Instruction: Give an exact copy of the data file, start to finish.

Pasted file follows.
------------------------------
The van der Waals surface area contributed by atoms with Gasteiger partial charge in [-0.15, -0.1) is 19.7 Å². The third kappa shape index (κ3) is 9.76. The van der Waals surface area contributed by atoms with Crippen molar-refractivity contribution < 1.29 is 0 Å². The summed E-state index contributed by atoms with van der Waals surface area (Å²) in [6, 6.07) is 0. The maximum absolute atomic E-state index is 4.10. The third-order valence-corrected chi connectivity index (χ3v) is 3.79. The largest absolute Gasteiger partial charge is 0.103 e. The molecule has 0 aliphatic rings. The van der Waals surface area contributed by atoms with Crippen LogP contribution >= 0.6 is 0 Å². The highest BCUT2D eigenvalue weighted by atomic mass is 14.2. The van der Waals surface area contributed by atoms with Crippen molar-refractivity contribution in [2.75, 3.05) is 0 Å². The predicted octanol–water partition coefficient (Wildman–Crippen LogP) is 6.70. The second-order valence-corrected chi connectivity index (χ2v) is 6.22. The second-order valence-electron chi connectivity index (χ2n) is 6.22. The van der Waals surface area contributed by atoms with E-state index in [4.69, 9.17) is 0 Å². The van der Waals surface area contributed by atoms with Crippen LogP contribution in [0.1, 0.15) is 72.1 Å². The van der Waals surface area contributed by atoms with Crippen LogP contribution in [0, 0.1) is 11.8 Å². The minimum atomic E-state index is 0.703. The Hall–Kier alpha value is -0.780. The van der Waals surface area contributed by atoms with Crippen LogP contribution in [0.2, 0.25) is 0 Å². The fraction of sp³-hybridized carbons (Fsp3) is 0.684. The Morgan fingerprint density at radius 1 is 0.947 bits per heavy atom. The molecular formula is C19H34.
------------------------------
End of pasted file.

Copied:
The van der Waals surface area contributed by atoms with Gasteiger partial charge in [-0.15, -0.1) is 19.7 Å². The third kappa shape index (κ3) is 9.76. The van der Waals surface area contributed by atoms with Crippen molar-refractivity contribution < 1.29 is 0 Å². The summed E-state index contributed by atoms with van der Waals surface area (Å²) in [6, 6.07) is 0. The maximum absolute atomic E-state index is 4.10. The third-order valence-corrected chi connectivity index (χ3v) is 3.79. The largest absolute Gasteiger partial charge is 0.103 e. The molecule has 0 aliphatic rings. The van der Waals surface area contributed by atoms with Crippen LogP contribution >= 0.6 is 0 Å². The highest BCUT2D eigenvalue weighted by atomic mass is 14.2. The van der Waals surface area contributed by atoms with Crippen molar-refractivity contribution in [2.75, 3.05) is 0 Å². The predicted octanol–water partition coefficient (Wildman–Crippen LogP) is 6.70. The second-order valence-corrected chi connectivity index (χ2v) is 6.22. The second-order valence-electron chi connectivity index (χ2n) is 6.22. The van der Waals surface area contributed by atoms with E-state index in [4.69, 9.17) is 0 Å². The van der Waals surface area contributed by atoms with Crippen LogP contribution in [0.1, 0.15) is 72.1 Å². The van der Waals surface area contributed by atoms with Crippen LogP contribution in [0, 0.1) is 11.8 Å². The minimum atomic E-state index is 0.703. The Hall–Kier alpha value is -0.780. The van der Waals surface area contributed by atoms with Crippen LogP contribution in [0.2, 0.25) is 0 Å². The fraction of sp³-hybridized carbons (Fsp3) is 0.684. The Morgan fingerprint density at radius 1 is 0.947 bits per heavy atom. The molecular formula is C19H34.